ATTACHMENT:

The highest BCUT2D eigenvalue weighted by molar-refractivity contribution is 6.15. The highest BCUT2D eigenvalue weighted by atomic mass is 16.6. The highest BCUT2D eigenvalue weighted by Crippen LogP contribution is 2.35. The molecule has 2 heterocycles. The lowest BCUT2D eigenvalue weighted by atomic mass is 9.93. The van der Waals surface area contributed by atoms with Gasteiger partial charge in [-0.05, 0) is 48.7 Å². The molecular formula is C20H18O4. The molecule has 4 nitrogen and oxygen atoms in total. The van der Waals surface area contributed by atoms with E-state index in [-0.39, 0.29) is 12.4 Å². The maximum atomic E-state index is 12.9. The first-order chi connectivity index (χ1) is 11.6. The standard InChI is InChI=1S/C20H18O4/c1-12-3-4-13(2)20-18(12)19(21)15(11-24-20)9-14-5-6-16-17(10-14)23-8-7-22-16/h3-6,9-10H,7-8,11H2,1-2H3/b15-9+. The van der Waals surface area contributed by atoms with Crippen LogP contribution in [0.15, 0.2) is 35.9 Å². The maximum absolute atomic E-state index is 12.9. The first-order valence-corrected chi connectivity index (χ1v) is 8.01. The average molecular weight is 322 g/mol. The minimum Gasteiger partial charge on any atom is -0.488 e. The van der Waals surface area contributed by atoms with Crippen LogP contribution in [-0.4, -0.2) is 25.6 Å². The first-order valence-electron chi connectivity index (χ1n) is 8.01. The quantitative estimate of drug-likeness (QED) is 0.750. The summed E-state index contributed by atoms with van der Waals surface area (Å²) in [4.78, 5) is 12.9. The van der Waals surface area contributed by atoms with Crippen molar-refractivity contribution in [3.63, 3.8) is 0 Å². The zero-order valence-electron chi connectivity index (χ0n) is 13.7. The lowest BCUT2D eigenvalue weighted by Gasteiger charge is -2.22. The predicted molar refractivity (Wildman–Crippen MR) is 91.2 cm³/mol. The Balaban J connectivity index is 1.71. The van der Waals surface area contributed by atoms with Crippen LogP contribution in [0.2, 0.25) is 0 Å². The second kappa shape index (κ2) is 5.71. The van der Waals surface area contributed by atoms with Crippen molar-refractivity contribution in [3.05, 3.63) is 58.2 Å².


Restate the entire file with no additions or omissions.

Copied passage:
The highest BCUT2D eigenvalue weighted by molar-refractivity contribution is 6.15. The highest BCUT2D eigenvalue weighted by atomic mass is 16.6. The highest BCUT2D eigenvalue weighted by Crippen LogP contribution is 2.35. The molecule has 2 heterocycles. The lowest BCUT2D eigenvalue weighted by atomic mass is 9.93. The van der Waals surface area contributed by atoms with Gasteiger partial charge in [-0.05, 0) is 48.7 Å². The molecular formula is C20H18O4. The molecule has 4 nitrogen and oxygen atoms in total. The van der Waals surface area contributed by atoms with E-state index in [-0.39, 0.29) is 12.4 Å². The maximum atomic E-state index is 12.9. The first-order chi connectivity index (χ1) is 11.6. The standard InChI is InChI=1S/C20H18O4/c1-12-3-4-13(2)20-18(12)19(21)15(11-24-20)9-14-5-6-16-17(10-14)23-8-7-22-16/h3-6,9-10H,7-8,11H2,1-2H3/b15-9+. The van der Waals surface area contributed by atoms with Crippen LogP contribution in [0.15, 0.2) is 35.9 Å². The maximum absolute atomic E-state index is 12.9. The first-order valence-corrected chi connectivity index (χ1v) is 8.01. The average molecular weight is 322 g/mol. The minimum Gasteiger partial charge on any atom is -0.488 e. The van der Waals surface area contributed by atoms with Crippen LogP contribution in [-0.4, -0.2) is 25.6 Å². The first-order valence-electron chi connectivity index (χ1n) is 8.01. The quantitative estimate of drug-likeness (QED) is 0.750. The summed E-state index contributed by atoms with van der Waals surface area (Å²) in [4.78, 5) is 12.9. The van der Waals surface area contributed by atoms with Crippen molar-refractivity contribution in [3.63, 3.8) is 0 Å². The zero-order valence-electron chi connectivity index (χ0n) is 13.7. The lowest BCUT2D eigenvalue weighted by Gasteiger charge is -2.22. The predicted molar refractivity (Wildman–Crippen MR) is 91.2 cm³/mol. The Balaban J connectivity index is 1.71. The van der Waals surface area contributed by atoms with Crippen LogP contribution in [0.2, 0.25) is 0 Å². The second kappa shape index (κ2) is 5.71. The van der Waals surface area contributed by atoms with Crippen molar-refractivity contribution in [3.05, 3.63) is 58.2 Å².